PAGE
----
The Paragraph-Length Response is one of the 5 FRQs that appear on the AP Physics 1 Exam. This particular question is usually worth 7 points (out of a total of 45) and is suggested to take around 13 minutes to complete.
What is the Reader Looking for?
AP Physics students are asked to give a paragraph-length response so that they may demonstrate
their ability to communicate their understanding of a physical situation in a reasoned, expository
analysis. A student’s response should be a coherent, organized, and sequential description of the
analysis of a situation. The response should argue from evidence, cite physical principles, and
clearly present the student’s thinking to the reader. The presentation should not include
extraneous information. It should make sense on the first reading.
How do I do it?
So we need to have a logical, organized argument that describes a situation from given evidence and basic physics principles. To do that I recommend using the following Claim, Evidence, Reasoning (CER) format:
Image Courtesy of mtlsd.net
With this format in mind, let's apply it to a sample problem.
Sample Problem #1
Claim - We're told in the question that we need to explain why the spheres take the same amount of time to hit the ground, so our claim is already done for us.
Evidence - There are several things that we could use as evidence for this claim. It might be tempting to just start writing this out, but remember we need it to be logical. Let's start with the basic physics principles here:
Both objects are in freefall (the only force acting on them is the force of gravity)
Vertical and Horizontal motion are independent of each other
Possible useful equation(s) from the reference table (Kinematics & Forces):
Reasoning - Hopefully at this point, we can start to see a plan coming together:
Same Forces & Masses --> Same Vertical Acceleration
Same Height, Starting Vertical Velocity, and Vertical Acceleration --> Same time to fall
Rewriting equation #2 and solving for time might be useful too
Answer - Putting it all together, one possible response could be:
The spheres will hit the ground at the same time because their vertical motion is independent of their horizontal motion. The time to fall can be calculated using y = yo + voyt + 1/2at^2. The spheres both start with the same vertical initial velocities, acceleration (g), and distance above the ground. This lets us simplify the equation to t = sqrt(2h/g) which is identical for both spheres. Therefore the spheres will hit the ground at the same time even though one of the spheres has an initial horizontal velocity and travels a greater distance.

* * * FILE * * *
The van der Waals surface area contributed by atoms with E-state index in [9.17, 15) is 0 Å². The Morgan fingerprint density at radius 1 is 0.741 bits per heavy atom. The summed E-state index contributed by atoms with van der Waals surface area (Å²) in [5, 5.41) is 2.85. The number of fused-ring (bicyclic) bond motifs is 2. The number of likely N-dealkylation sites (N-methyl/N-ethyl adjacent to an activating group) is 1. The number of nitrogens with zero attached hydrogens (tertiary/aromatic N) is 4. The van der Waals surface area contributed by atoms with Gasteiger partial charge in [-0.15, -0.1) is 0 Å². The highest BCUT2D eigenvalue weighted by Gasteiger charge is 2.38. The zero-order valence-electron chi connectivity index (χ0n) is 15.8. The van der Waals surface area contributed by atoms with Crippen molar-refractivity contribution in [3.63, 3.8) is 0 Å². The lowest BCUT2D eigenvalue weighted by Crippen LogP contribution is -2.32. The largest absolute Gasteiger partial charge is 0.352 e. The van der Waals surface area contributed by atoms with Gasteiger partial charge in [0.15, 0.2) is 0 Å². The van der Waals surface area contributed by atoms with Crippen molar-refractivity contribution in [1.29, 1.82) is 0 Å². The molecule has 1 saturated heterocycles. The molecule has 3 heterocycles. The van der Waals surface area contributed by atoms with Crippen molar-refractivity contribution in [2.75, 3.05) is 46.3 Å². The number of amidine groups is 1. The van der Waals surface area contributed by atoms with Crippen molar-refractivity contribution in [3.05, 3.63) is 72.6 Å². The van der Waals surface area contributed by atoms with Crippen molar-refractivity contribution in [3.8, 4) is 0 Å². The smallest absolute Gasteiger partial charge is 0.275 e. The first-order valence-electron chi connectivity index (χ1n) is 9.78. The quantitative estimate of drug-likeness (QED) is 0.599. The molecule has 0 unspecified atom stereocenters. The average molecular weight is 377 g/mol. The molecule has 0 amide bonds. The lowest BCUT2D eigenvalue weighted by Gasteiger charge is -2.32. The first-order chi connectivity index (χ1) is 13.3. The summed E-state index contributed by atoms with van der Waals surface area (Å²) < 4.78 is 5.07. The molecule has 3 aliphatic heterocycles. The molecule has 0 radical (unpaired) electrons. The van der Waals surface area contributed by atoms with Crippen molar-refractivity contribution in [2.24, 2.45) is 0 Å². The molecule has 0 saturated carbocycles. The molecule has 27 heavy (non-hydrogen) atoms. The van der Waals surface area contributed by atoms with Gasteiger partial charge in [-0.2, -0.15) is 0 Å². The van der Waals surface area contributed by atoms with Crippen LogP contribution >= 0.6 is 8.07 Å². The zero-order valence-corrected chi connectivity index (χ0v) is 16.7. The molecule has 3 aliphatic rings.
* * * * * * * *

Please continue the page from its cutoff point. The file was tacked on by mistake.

Sample Problem #2
Image Courtesy of jacobsphysics.blogspot.com
A ball of mass m is in a cup of negligible mass attached to a block of mass M that is on a table. A string passing over a light pulley connects the blocks to a 2.5 kg object, as shown above. The cup is a vertical distance h off of the floor. All friction is negligible. In Trial 1, the system is released from rest, the block accelerates to the right, and after moving a distance x the block collides with a bumper near the end of the table. The ball continues to move and lands on the floor at a position a distance d horizontally from where it leaves the cup. In Trial 2, the mass m of the ball in the cup is doubled. The system is again released from rest. The block collides with the same bumper, the ball continues to move, and lands on the floor. In trial 2, does the heavier ball land a horizontal distance from the table that is greater than, less than, or equal to d? Justify your answer in a clear, coherent, paragraph-length explanation.
Claim - This time we're given three choices for our claim: greater than d, less than d, or equal to d. If you're not certain yet, we can always come back to this part after we've looked at the evidence
Falling mass provides the net force to the system (F = ma)
Mass M and ball travel the same distance on the table (x) each trial
Ball goes through projectile motion after it leaves the cup
- Horizontal distance depends on time in air and horizontal velocity
Height and initial vertical velocity are the same in each trials
Same net force, but more mass in trial 2 --> less acceleration for trial 2
Less acceleration, but same x --> less horizontal velocity for trial 2
Same vertical velocity, vertical acceleration and height for both trials --> same time in the air
Less horizontal velocity and same time --> less distance traveled in the air for trial 2
Conclusion - Trial 2's distance will be less than Trial 1's